They also argue that E-Fuels can be used in existing ICE vehicles and transported through existing fossil fuel logistics networks, which is good news for ICE component manufacturers and companies that transport gasoline and diesel. diesel.

Some car manufacturers and suppliers also claim that E-Fuels are a more practical solution for certain applications, such as heavy transport, where battery electric vehicles may not be feasible due to their weight and range limitations.

Finally, E-Fuels can help support the growth of renewables by providing a market for excess renewable electricity that would otherwise be wasted.

Some policymakers, however, argue that e-fuels should be reserved for hard-to-decarbonise sectors like shipping and aviation, which cannot easily run on electric batteries, unlike passenger cars.

Arguments Against E-Fuels
Reviewers note that the production of E-Fuels is very expensive. According to a 2021 study published in the journal Nature Climate Change, using E-Fuels in an ICE car requires about five times more renewable electricity than using a battery electric vehicle.

A major argument against E-Fuels is that their production requires significant amounts of energy, usually from renewable sources, which could be used directly to power electric vehicles or other more efficient uses. This means that electric fuels may not be the most efficient or cost-effective way to decarbonize transport, especially if the electricity used to produce them can be used directly in battery electric vehicles.

There are also concerns that e-fuels could distract from more immediate and effective solutions to decarbonize transport, such as increasing the deployment of battery electric and hydrogen fuel cell vehicles, investing in public transport and active travel, and reducing the need for transport through urban planning and teleworking.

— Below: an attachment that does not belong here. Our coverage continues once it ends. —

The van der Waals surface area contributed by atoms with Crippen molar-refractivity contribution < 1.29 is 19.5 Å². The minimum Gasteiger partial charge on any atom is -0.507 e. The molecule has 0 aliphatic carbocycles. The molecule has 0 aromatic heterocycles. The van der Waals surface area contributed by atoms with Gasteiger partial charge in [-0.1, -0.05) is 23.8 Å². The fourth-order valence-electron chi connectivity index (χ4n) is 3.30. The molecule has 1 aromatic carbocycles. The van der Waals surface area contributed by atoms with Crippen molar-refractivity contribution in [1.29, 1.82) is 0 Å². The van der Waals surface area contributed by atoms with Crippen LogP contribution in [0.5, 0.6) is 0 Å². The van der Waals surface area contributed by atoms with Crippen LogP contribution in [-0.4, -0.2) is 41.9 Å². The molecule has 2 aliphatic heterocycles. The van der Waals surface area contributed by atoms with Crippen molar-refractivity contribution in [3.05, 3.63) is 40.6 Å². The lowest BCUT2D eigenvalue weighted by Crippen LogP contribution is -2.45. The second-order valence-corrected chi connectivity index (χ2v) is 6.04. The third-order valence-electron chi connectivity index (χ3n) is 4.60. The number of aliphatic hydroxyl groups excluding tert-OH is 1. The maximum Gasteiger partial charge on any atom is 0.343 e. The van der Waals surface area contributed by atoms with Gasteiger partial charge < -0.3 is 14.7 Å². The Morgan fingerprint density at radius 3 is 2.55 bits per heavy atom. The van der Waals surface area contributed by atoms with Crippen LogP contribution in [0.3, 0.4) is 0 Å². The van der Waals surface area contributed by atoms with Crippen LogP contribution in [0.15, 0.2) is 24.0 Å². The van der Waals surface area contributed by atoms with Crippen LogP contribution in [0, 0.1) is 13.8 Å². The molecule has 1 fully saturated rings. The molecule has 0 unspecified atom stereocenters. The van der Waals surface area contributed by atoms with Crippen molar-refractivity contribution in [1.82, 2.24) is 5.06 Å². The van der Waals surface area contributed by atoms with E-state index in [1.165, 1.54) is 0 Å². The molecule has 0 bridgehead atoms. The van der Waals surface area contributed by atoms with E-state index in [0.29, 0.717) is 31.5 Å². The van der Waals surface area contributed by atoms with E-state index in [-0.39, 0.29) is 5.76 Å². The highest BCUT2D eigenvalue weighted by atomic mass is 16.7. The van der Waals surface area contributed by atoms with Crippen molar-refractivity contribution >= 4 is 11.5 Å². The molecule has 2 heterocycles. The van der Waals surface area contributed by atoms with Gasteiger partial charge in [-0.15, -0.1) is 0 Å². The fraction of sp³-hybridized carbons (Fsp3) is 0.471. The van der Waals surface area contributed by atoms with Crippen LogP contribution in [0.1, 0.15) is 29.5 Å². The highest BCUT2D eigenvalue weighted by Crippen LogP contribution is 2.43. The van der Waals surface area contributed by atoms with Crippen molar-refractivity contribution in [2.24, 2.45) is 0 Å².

What car manufacturers want
Major auto component suppliers in Germany, such as Bosch, ZF and Mahle, are members of the E-Fuel Alliance, an industry lobby group, alongside oil and gas majors like ExxonMobil and Repsol.

Car manufacturers like Piech, Porsche and Mazda generally support E-Fuel technology. Porsche has a stake in electric fuel producer HIF Global.

BMW has invested $12.5 million in start-up Prometheus Fuels, while investing billions in battery-electric technology.

Other automakers, such as Volkswagen and Mercedes-Benz, are banking on battery electric vehicles to decarbonize. Volvo and Ford recently urged EU countries not to reverse the phasing out of new petrol and diesel cars in 2035.

When will electric fuels be available?
While Porsche has begun industrial production of synthetic fuels in Chile through its shareholder, Highly Innovative Fuels, mass industrial production of E-Fuel is not expected to begin until 2025. Porsche has committed to both in electric mobility and electric fuels as complementary technologies.

On the other hand, Ford and Volvo have signed a letter stating that EU companies need legislative clarity to support their long-term plans to transition to electric vehicles. They argue that allowing petrol and diesel cars to be sold after 2035, even if powered by electric fuels, would have negative consequences for the environment and air quality.

Once they become mainstream, prices for E-Fuels will drop significantly from $10+ per liter at costs to current levels